A Crown attorney argued Monday that the failure of two special constables to follow basic safety steps led to the “entirely preventable death” of an intoxicated man in a barren Halifax police cell in 2016.
In his opening statement, prosecutor Chris Vanderhooft told the jury in Nova Scotia Supreme Court that Daniel Fraser and Cheryl Gardner failed to fulfil their duty to care for Corey Rogers when he was brought to the Halifax police station.
Charges of criminal negligence causing death were laid against the special constables by the Serious Incident Response Team – the province’s independent police watchdog – in November 2017. Special constables are civilians appointed to specialized duties, including the booking of prisoners.
Under the Criminal Code of Canada, criminal negligence is defined as completing or omitting any duty in a way that shows “wanton or reckless disregard” for the lives or safety of others.
Vanderhooft, a Manitoba prosecutor brought in for the case, said the booking officers’ treatment of the 41-year-old leading up to his death early on June 16, 2016, meets this definition.
“They should have had him medically checked before he was admitted,” the attorney told the jurors.
The special constables also should have removed a spit hood, a mesh device placed over a prisoners’ face to stop them from spitting on officers, said Vanderhooft.
“They should have done regular checks on him and made sure he was responding and safe.”
Instead, the prosecutor alleged Rogers died because he was left alone, intoxicated, face down in a cell with his spit hood on.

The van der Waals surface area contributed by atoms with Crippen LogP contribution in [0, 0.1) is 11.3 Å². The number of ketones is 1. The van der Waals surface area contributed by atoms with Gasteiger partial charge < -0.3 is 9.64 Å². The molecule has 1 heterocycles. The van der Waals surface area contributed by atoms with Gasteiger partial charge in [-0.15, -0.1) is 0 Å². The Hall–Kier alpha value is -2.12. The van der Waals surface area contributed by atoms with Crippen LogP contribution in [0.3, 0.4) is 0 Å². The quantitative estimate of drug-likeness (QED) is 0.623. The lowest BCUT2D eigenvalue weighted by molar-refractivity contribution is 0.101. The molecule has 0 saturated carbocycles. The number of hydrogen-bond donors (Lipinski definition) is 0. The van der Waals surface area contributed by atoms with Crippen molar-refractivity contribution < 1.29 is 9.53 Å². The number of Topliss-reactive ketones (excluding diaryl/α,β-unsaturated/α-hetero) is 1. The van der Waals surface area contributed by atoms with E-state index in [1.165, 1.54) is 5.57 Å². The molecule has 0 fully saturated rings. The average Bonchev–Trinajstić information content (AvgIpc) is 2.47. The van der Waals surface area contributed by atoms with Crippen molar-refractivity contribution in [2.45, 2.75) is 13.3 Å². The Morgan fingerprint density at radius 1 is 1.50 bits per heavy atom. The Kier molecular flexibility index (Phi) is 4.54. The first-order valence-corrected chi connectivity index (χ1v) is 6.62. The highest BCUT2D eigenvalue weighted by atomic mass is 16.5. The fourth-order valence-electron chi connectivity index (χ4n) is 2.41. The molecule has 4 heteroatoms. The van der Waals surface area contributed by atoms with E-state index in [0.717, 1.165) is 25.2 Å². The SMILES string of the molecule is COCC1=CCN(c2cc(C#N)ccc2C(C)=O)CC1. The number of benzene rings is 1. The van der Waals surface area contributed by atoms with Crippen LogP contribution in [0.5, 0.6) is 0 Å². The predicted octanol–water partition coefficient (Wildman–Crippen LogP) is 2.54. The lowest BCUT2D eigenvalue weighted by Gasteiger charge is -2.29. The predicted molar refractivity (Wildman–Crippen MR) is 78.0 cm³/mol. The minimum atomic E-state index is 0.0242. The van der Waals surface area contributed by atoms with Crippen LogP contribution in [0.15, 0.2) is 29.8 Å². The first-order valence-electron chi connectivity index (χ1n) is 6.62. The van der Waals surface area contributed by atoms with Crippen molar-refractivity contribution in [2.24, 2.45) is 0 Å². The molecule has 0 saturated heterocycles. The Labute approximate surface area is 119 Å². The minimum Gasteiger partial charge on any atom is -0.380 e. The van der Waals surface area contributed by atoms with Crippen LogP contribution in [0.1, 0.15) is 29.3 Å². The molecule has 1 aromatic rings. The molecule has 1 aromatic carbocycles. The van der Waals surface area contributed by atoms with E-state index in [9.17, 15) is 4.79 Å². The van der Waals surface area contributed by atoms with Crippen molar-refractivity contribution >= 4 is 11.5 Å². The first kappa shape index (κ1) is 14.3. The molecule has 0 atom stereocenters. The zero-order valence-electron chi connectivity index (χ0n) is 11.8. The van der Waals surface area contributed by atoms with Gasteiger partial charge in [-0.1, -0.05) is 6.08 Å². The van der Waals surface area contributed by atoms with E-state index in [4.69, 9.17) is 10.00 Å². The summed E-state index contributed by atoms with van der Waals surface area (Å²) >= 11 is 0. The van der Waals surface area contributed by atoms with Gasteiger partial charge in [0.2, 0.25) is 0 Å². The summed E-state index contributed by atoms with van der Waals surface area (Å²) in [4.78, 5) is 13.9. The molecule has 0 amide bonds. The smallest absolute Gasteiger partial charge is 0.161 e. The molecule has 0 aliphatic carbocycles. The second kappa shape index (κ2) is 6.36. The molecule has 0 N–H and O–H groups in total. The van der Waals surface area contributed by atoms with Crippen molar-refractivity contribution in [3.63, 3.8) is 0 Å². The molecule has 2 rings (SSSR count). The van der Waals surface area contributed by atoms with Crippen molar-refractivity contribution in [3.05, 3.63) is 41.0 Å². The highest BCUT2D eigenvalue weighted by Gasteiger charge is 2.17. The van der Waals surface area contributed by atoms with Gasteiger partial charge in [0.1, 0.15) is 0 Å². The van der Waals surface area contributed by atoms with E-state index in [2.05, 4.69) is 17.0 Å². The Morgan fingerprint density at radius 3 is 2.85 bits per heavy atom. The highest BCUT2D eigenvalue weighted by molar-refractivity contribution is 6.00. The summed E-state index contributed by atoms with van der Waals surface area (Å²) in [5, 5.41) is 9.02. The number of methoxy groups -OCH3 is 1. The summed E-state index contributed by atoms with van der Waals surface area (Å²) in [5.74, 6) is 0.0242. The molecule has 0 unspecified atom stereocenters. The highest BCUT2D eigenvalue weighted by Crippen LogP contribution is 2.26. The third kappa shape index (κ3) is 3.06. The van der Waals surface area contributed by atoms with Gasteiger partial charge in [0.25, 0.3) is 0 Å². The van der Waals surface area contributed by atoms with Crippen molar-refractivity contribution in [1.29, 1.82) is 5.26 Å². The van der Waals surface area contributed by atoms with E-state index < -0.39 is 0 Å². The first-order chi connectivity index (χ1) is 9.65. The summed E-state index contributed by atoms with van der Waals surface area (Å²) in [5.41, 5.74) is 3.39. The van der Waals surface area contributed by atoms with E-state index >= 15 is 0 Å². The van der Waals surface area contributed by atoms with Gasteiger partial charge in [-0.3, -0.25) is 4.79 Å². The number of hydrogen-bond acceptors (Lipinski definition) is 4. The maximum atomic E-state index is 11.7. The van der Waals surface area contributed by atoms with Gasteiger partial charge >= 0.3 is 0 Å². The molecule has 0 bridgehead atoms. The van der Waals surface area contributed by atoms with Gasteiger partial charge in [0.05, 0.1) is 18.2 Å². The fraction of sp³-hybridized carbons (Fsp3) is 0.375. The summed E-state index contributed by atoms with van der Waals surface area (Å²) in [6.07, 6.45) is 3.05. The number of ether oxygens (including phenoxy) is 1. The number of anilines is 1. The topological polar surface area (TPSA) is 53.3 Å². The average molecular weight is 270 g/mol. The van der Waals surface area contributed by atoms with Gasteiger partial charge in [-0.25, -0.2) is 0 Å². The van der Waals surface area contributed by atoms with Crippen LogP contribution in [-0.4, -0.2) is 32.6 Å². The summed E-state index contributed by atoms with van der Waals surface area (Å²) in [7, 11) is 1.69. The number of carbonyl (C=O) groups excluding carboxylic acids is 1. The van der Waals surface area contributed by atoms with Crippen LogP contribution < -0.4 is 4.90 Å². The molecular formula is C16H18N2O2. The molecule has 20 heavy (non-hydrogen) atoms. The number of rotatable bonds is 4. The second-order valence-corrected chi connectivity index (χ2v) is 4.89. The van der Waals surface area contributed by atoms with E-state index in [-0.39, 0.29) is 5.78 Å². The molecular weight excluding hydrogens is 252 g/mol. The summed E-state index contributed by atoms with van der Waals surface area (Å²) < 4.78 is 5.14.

“The last time that Corey Rogers moved was between 11:38 and 11:41 p.m. (on June 15). It wasn’t until 1:39 a.m. (June 16) that Fraser called out to Corey and finally decided to enter the cell,” the prosecutor alleged.
“The first thing he did was remove the spit hood which had been on him … for two hours. Unfortunately it was too late. Corey had vomited long before and could not clear his own airway because the spit hood was covering his mouth.”
The prosecutor told jurors they would have to watch video showing Rogers’ time in the cell, and he warned them, “It won’t be easy.”
Court heard that on the night before he died, Rogers was arrested under the Liquor Control Act around 10:30 p.m. outside the IWK Health Centre, a children’s hospital in the city’s south end.
According to the Crown’s opening statement, Rogers was there because his wife Emilie Spindler had given birth to their child the day before.
Spindler, the Crown’s first witness, testified Monday that Rogers had left the hospital on the afternoon of June 15 to cash a welfare cheque, and when he returned he was extremely impaired.
Spindler testified that her partner argued with security staff at the hospital and she took him outside to calm him down.
She said he quickly “chugged” a pint of Fireball whiskey after police arrived at the scene. She said he argued with officers, who handcuffed him, placed him in a police vehicle and took him into the station.
Spindler said she wasn’t overly concerned at the time, as her partner had been arrested before for being intoxicated in a public place and had returned home safely.
She said she expected to see him the next day.
But about three hours later, paramedics were called to the cells when Rogers was found unresponsive.
Ron Johnston, a friend of Rogers, testified that he saw him the evening of his arrest, helping him pick up a crib for his new baby and dropping him off near the hospital.
“He was so happy. He kept saying he had a second chance…. He was so excited by this baby. He was over the moon,” said Johnston.
The trial was expected to continue Tuesday morning with the Crown calling staff and security from the children’s hospital.
This report by The Canadian Press was first published Oct. 28, 2019.